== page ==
Silver birch (Betula pendula)
|Size||Height: up to 25 m|
Common in the UK.
One of the most familiar trees in the British countryside, the graceful silver birch is a genuine native, having been an early coloniser at the end of the Ice Age. Its papery-white bark – almost pink in young trees – distinguishes it from the downy birch Betula pubescens which has reddish bark that turns grey with age and is usually found in wetter habitats in the uplands. The leaves of silver birch are small and roughly diamond in shape. They are toothed on both sides and borne on slender warty twigs that shiver in the slightest breeze. Saplings also share this tendency to sway in the wind and, traditionally, foresters would remove young birches from plantations to avoid them flaying more valuable trees. As silver birch ages, its bark darkens and becomes rougher and more fissured and prone to attack by the birch polypore fungus Piptoporus betulinus.
Birch wood has little strength as a timber although in the past it was used extensively in the Highlands of Scotland. The Highlanders made almost anything from it, including their furniture and houses. Traditionally, the suppleness of the branches and twigs was exploited for making besoms or ‘witches’ brooms. Smaller versions of this implement, stripped of bark, are still popular as kitchen whisks. Besoms were also used as fire beaters but, today, the Forestry Commission uses a less flammable material. Hardly surprising when you consider that birch bark and twigs are one of the best materials for starting a fire!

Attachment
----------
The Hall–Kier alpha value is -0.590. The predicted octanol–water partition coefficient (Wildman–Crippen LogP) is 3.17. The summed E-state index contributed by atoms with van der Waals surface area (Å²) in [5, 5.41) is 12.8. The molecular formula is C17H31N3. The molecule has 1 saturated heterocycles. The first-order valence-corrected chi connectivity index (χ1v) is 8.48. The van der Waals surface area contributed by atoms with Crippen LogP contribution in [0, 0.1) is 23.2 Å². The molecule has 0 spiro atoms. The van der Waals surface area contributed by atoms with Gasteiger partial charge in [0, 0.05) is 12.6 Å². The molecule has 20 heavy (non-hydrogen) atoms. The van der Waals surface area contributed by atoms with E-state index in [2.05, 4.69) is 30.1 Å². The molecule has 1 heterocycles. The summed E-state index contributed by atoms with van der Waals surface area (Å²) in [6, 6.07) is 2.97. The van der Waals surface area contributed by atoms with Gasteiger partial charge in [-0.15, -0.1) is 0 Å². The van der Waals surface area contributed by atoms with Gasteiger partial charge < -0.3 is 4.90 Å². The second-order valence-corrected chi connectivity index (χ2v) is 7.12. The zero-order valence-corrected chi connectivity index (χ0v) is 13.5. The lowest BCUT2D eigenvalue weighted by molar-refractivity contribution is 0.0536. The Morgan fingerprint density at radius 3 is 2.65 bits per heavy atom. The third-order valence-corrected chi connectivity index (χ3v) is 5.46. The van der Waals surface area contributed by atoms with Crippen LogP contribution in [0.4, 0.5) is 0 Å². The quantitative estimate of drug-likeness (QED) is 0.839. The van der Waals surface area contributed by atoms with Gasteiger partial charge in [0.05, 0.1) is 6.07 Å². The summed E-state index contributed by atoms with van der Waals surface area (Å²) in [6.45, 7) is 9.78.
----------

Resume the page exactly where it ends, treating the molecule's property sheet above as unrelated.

Birch is found throughout most of the UK and Europe and across Asia.
This species favours dry heaths, downs and woods, but it will also grow in fens and marshes. It has been planted extensively as a show tree in parks and gardens.
One of the reasons why birch managed to colonise the newly emerging lands following the retreat of the glaciers lies in its abundantly-produced seed, as fine as powder. Even today, it remains what botanists call a ‘pioneer’ species, one of the first trees to occupy suitable ground. That said, it is not a long-lived tree; most specimens die or succumb to fungal attack by the age of 70. However, they do offer protection to slower-growing, longer-lived tree species such as oaks, and where left to regenerate birches can play an important role in helping to nurture a wood.
The catkins appear early in spring and release their pollen in clouds during April. The leaves emerge shortly after, a bright emerald green at first and finally turning golden in autumn.
Birches produce an abundance of sap in spring and a cut stump will continue to ‘bleed’ for weeks. In North America, a species of woodpecker called the sapsucker taps birch trees in spring by cutting small wells in the bark and drinking the sap which oozes out. In the UK, a similar technique is employed by makers of birch tree wine, a drink once believed to have medicinal properties, including those of curing kidney stones and skin complaints.
There are currently no threats to silver birch in the UK.
Due to its invasive nature, silver birch scrub is often the reason why conservation work is carried out on some nature reserve sites. Birch colonises open areas quickly and, when left unchecked, can reduce the conservation value of habitats such as heathland. In consequence, there are no specific projects for conserving the species.
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